EnviroWestern is a student-run organization created for the purpose of addressing the environmental issues affecting our campus. As of 2006, we are also an official USC service, and as such an institutionalized part of Western. Our leadership consists of several project team leaders, as well as an appointed EnviroWestern coordinator. The general membership can consist of anyone who is currently enrolled at Western, as well as UWO staff.
GROW (group of programs)
GROW: Growing Roots Over Western is a community garden located just south of the TD Waterhouse stadium. GROW team members participate by growing their own lot of food, and then harvesting and sharing at the end. The garden began growing in 2005.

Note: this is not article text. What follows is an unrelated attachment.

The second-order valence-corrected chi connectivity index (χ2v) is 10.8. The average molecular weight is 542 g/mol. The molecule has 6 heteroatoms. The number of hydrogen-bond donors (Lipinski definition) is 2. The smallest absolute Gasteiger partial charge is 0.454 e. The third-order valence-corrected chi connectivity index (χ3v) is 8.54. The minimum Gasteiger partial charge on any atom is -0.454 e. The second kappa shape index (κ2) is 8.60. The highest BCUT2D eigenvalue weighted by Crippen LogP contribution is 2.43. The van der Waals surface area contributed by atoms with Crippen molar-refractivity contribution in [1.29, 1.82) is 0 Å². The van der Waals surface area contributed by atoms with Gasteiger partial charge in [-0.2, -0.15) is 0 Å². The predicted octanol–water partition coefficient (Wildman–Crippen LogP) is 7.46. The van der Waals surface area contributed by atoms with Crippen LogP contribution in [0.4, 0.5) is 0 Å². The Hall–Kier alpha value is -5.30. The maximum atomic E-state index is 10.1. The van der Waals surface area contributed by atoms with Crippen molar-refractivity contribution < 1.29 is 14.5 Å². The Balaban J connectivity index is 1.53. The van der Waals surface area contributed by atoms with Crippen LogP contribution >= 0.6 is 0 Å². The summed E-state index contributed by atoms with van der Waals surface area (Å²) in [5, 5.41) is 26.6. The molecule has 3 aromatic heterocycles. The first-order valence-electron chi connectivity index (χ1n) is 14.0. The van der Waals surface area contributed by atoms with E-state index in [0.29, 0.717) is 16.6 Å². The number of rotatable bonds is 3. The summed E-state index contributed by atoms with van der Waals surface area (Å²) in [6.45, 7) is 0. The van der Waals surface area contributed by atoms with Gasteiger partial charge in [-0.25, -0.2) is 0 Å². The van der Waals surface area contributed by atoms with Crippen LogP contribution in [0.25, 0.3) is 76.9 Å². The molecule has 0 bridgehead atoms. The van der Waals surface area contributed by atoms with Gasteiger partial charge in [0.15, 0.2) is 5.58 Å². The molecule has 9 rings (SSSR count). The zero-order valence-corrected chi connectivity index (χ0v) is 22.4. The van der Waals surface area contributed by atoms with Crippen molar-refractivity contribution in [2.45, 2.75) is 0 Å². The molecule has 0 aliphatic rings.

GROW Big: A program to restore some of the ecological function to parts of the Thames River corridor in London. The tree and shrub species used are all native to the London region and represent the diversity of the species-rich Carolinian Forest that covered the area before European settlement. We live in an area that has an incredibly high diversity of plants and animals (the highest in Canada), but it also has lots of people. This area has suffered many losses in woodlands due to settlement, and although we can't put it all back to forest, we can restore small parts! Since 2004, GROW Big has prepared the forest floor, planted over 200 trees and shrubs along with thousands of seeds (many of which are developing as trees.)